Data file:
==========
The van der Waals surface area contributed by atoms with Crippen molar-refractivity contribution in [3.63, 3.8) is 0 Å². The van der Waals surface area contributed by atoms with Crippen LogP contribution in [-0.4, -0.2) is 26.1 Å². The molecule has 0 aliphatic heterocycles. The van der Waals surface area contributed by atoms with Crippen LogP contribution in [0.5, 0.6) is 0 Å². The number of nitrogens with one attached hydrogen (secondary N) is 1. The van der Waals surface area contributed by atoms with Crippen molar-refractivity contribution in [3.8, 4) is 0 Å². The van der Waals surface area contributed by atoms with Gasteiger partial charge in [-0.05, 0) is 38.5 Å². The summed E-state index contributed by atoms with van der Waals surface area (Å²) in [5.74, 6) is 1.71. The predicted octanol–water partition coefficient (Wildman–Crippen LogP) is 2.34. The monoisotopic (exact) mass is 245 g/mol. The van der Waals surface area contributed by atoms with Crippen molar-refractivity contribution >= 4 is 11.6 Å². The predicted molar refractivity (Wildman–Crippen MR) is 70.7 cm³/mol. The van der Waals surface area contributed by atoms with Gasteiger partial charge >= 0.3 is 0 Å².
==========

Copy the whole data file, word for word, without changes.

The van der Waals surface area contributed by atoms with Crippen molar-refractivity contribution in [3.63, 3.8) is 0 Å². The van der Waals surface area contributed by atoms with Crippen LogP contribution in [-0.4, -0.2) is 26.1 Å². The molecule has 0 aliphatic heterocycles. The van der Waals surface area contributed by atoms with Crippen LogP contribution in [0.5, 0.6) is 0 Å². The number of nitrogens with one attached hydrogen (secondary N) is 1. The van der Waals surface area contributed by atoms with Crippen molar-refractivity contribution in [3.8, 4) is 0 Å². The van der Waals surface area contributed by atoms with Gasteiger partial charge in [-0.05, 0) is 38.5 Å². The summed E-state index contributed by atoms with van der Waals surface area (Å²) in [5.74, 6) is 1.71. The predicted octanol–water partition coefficient (Wildman–Crippen LogP) is 2.34. The monoisotopic (exact) mass is 245 g/mol. The van der Waals surface area contributed by atoms with Crippen molar-refractivity contribution >= 4 is 11.6 Å². The predicted molar refractivity (Wildman–Crippen MR) is 70.7 cm³/mol. The van der Waals surface area contributed by atoms with Gasteiger partial charge >= 0.3 is 0 Å².